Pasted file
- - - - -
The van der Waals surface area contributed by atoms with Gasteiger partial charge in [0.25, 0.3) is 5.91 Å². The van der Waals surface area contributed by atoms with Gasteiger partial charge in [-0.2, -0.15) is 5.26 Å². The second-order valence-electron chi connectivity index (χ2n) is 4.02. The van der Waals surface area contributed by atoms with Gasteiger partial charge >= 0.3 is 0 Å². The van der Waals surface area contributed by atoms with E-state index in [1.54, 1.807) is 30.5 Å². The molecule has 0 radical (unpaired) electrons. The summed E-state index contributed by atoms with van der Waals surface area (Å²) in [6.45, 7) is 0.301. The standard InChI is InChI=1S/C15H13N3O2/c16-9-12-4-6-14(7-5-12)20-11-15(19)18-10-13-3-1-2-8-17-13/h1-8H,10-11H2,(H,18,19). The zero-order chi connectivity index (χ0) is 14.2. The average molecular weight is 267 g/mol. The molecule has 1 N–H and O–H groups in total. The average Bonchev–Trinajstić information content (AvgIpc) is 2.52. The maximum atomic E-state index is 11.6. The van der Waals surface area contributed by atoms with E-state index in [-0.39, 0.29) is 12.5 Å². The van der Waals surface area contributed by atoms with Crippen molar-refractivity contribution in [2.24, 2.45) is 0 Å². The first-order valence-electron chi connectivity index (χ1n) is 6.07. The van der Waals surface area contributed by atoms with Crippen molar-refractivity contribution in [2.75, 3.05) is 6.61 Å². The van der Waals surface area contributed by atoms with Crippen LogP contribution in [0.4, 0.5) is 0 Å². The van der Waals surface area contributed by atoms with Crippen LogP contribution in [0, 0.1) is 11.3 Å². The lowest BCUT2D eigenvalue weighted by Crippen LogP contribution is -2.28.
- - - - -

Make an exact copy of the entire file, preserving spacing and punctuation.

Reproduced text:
The van der Waals surface area contributed by atoms with Gasteiger partial charge in [0.25, 0.3) is 5.91 Å². The van der Waals surface area contributed by atoms with Gasteiger partial charge in [-0.2, -0.15) is 5.26 Å². The second-order valence-electron chi connectivity index (χ2n) is 4.02. The van der Waals surface area contributed by atoms with Gasteiger partial charge >= 0.3 is 0 Å². The van der Waals surface area contributed by atoms with E-state index in [1.54, 1.807) is 30.5 Å². The molecule has 0 radical (unpaired) electrons. The summed E-state index contributed by atoms with van der Waals surface area (Å²) in [6.45, 7) is 0.301. The standard InChI is InChI=1S/C15H13N3O2/c16-9-12-4-6-14(7-5-12)20-11-15(19)18-10-13-3-1-2-8-17-13/h1-8H,10-11H2,(H,18,19). The zero-order chi connectivity index (χ0) is 14.2. The average molecular weight is 267 g/mol. The molecule has 1 N–H and O–H groups in total. The average Bonchev–Trinajstić information content (AvgIpc) is 2.52. The maximum atomic E-state index is 11.6. The van der Waals surface area contributed by atoms with E-state index in [-0.39, 0.29) is 12.5 Å². The van der Waals surface area contributed by atoms with Crippen molar-refractivity contribution in [2.24, 2.45) is 0 Å². The first-order valence-electron chi connectivity index (χ1n) is 6.07. The van der Waals surface area contributed by atoms with Crippen molar-refractivity contribution in [2.75, 3.05) is 6.61 Å². The van der Waals surface area contributed by atoms with Crippen LogP contribution in [0.4, 0.5) is 0 Å². The van der Waals surface area contributed by atoms with Crippen LogP contribution in [0, 0.1) is 11.3 Å². The lowest BCUT2D eigenvalue weighted by Crippen LogP contribution is -2.28.